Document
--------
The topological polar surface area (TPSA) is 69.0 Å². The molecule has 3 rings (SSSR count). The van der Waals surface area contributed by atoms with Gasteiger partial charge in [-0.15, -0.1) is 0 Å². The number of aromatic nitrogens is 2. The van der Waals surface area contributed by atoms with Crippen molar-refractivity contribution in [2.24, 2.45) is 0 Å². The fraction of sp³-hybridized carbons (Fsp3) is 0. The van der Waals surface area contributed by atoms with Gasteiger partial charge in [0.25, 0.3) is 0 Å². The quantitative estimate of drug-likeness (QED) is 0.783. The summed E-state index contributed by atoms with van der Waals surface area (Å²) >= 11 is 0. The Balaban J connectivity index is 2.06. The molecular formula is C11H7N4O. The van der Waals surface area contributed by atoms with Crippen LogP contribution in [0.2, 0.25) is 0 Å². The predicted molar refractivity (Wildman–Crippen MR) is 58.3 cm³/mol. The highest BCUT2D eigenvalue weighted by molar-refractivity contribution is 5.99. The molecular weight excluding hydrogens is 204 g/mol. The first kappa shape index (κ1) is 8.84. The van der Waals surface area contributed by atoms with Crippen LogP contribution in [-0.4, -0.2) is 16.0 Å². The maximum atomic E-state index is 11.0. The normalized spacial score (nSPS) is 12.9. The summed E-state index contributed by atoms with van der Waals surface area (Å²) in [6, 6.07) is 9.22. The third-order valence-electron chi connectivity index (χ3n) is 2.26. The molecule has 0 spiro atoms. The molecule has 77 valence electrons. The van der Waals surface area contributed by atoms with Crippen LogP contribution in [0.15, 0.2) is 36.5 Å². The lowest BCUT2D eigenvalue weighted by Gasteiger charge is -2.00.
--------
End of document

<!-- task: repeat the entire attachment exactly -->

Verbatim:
The topological polar surface area (TPSA) is 69.0 Å². The molecule has 3 rings (SSSR count). The van der Waals surface area contributed by atoms with Gasteiger partial charge in [-0.15, -0.1) is 0 Å². The number of aromatic nitrogens is 2. The van der Waals surface area contributed by atoms with Crippen molar-refractivity contribution in [2.24, 2.45) is 0 Å². The fraction of sp³-hybridized carbons (Fsp3) is 0. The van der Waals surface area contributed by atoms with Gasteiger partial charge in [0.25, 0.3) is 0 Å². The quantitative estimate of drug-likeness (QED) is 0.783. The summed E-state index contributed by atoms with van der Waals surface area (Å²) >= 11 is 0. The Balaban J connectivity index is 2.06. The molecular formula is C11H7N4O. The van der Waals surface area contributed by atoms with Crippen LogP contribution in [0.2, 0.25) is 0 Å². The predicted molar refractivity (Wildman–Crippen MR) is 58.3 cm³/mol. The highest BCUT2D eigenvalue weighted by molar-refractivity contribution is 5.99. The molecular weight excluding hydrogens is 204 g/mol. The first kappa shape index (κ1) is 8.84. The van der Waals surface area contributed by atoms with Crippen LogP contribution in [-0.4, -0.2) is 16.0 Å². The maximum atomic E-state index is 11.0. The normalized spacial score (nSPS) is 12.9. The summed E-state index contributed by atoms with van der Waals surface area (Å²) in [6, 6.07) is 9.22. The third-order valence-electron chi connectivity index (χ3n) is 2.26. The molecule has 0 spiro atoms. The molecule has 77 valence electrons. The van der Waals surface area contributed by atoms with Crippen LogP contribution in [0.15, 0.2) is 36.5 Å². The lowest BCUT2D eigenvalue weighted by Gasteiger charge is -2.00.